Tuesday, February 02, 2010

Gospel for Wednesday, 4th Week in Ordinary Time

Optional Memorial: St Blase, Bishop and Martyr
Optional Memorial: St Ansgar, Bishop

From: Mark 6:1-6

No Prophet Is Honored In His Own Country
[1] He (Jesus) went away from there and came to His own country; and His disciples followed Him. [2] And on the Sabbath He began to teach in the synagogue; and many who heard Him were astonished saying, "Where did this man get all this? What is the wisdom given to Him? What mighty works are wrought by His hands! [3] Is not this the carpenter, the son of Mary and brother of James and Joses and Judah and Simon, and are not His sisters here with us?" And they took offense at Him. [4] And Jesus said to them, "A prophet is not without honor, except in his own country, and among his own kin, and in his own house." [5] And He could do no mighty work there, except that He laid His hands upon a few sick people and healed them. [6] And He marvelled because of their unbelief.

1-3. Jesus is here described by His occupation and by the fact that He is the son of Mary. Does this indicate that St. Joseph is dead already? We do not know, but it is likely. In any event, the description is worth underlining: in the Gospels of St. Matthew and St. Luke we are told of the virginal conception of Jesus. St. Mark's Gospel does not deal with our Lord's infancy, but there may be an allusion here to His virginal conception and birth, in His being described as "the son of Mary."

"Joseph, caring for the Child as he had been commanded, made Jesus a craftsman, transmitting his own professional skill to him. So the neighbors of Nazareth will call Jesus both "faber" and "fabri filius": the craftsman and the son of the craftsman" ([St] J. Escriva, "Christ Is Passing By", 55). This message of the Gospel reminds us that our vocation to work is not marginal to God's plans.

"The truth that by means of work man participates in the activity of God Himself, his Creator, was 'given particular prominence by Jesus Christ'--the Jesus at whom many of His first listeners in Nazareth 'were astonished, saying, "Where did this man get all this? What is the wisdom given to Him?... Is not this the carpenter?'" (Mark 6:23). For Jesus not only proclaimed but first and foremost fulfilled by His deeds the 'Gospel', the word of eternal Wisdom, that had been entrusted to Him. Therefore this was also 'the gospel of work', because 'He who proclaimed it was Himself a man of work', a craftsman like Joseph of Nazareth (cf. Matthew 13:55). And if we do not find in His words a special command to work--but rather on one occasion a prohibition against too much anxiety about work and life--(Matthew 6:25-34)--at the same time the eloquence of the life of Christ is unequivocal: He belongs to the `working world', He has appreciation and respect for human work. It can indeed be said the 'He looks with love upon human work' and the different forms that it takes, seeing in each one of these forms a particular facet of man's likeness with God, the Creator and Father" (John Paul II, "Laborem Exercens", 26).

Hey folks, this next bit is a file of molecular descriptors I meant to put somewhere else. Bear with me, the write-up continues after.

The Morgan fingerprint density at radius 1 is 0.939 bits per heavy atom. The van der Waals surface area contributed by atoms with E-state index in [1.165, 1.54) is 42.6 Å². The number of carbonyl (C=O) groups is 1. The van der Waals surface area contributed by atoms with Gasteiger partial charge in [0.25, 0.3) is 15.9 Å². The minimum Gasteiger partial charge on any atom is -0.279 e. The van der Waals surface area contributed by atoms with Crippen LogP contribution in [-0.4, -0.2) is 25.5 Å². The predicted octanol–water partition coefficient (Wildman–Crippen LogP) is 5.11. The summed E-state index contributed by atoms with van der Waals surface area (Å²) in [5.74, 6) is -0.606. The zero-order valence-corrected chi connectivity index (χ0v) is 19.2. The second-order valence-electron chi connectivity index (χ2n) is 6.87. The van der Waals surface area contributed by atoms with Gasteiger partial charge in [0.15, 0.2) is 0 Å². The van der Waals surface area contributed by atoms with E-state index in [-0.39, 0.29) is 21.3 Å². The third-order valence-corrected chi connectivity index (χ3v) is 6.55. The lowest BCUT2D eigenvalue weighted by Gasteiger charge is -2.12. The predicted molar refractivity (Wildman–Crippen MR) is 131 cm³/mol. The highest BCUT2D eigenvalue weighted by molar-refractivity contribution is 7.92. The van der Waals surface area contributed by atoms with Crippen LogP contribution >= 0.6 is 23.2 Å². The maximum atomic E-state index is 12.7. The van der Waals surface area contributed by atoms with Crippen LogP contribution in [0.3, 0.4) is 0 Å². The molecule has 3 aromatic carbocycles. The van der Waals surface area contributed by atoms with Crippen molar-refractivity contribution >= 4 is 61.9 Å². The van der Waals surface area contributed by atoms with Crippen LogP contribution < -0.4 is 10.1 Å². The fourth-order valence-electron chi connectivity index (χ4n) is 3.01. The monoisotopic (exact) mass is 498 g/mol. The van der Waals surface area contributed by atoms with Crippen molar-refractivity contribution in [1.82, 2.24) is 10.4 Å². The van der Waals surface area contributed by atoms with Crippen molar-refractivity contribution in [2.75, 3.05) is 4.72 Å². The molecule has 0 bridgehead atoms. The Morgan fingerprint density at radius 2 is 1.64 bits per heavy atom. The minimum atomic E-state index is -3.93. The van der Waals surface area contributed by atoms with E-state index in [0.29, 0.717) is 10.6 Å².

St. Mark mentions by name a number of brothers of Jesus, and refers in general to His sisters. But the word "brother" does not necessarily mean son of the same parents. It can also indicate other degrees of relationship--cousins, nephews, etc. Thus in Genesis 13:8 and 14:14 and 16 Lot is called the brother of Abraham (translated as "kinsman" in RSV), whereas we know that he was Abraham's nephew, the son of Abraham's brother Haran. The same is true of Laban, who is called the brother of Jacob (Genesis 29:15) although he was his mother's brother (Genesis 29:15); there are other instances: cf. 1 Chronicles 23:21-22, etc. This confusion is due to the poverty of Hebrew and Aramaic language: in the absence of distinct terms, the same word, brother, is used to designate different degrees of relationship.

From other Gospel passages we know that James and Joses, who are mentioned here, were sons of Mary of Clophas (John 19:25). We know less about Judas and Simon: it seems that they are the Apostles Simon the Cananaean (Matthew 10:4) and Judas the son of James (Luke 6:16), the author of the Catholic Epistle, in which he describes himself as "brother" of James. In any event, although James, Simon and Judas are referred to as brothers of Jesus, it is nowhere said they were "sons of Mary"--which would have been the natural thing if they had been our Lord's brothers in the strict sense. Jesus always appears as an only son: to the people of Nazareth, He is "the son of Mary" (Matthew 13:55). When He was dying Jesus entrusted His mother to St. John (cf. John 19:26-27), which shows that Mary had no other children. To this is added the constant belief of the Church, which regards Mary as the ever-virgin: "a perfect virgin before, while, and forever after she gave birth" (Paul IV, "Cum Quorumdam").

5-6. Jesus worked no miracles here: not because He was unable to do so, but as punishment for the unbelief of the townspeople. God wants man to use the grace offered him, so that, by cooperating with grace, he become disposed to receive further graces. As St. Augustine neatly puts it, "He who made you without your own self, will not justify you without yourself" ("Sermon" 169).
Source: "The Navarre Bible: Text and Commentaries". Biblical text taken from the Revised Standard Version and New Vulgate. Commentaries made by members of the Faculty of Theology of the University of Navarre, Spain. Published by Four Courts Press, Kill Lane, Blackrock, Co. Dublin, Ireland. Reprinted with permission from Four Courts Press and Scepter Publishers, the U.S. publisher.

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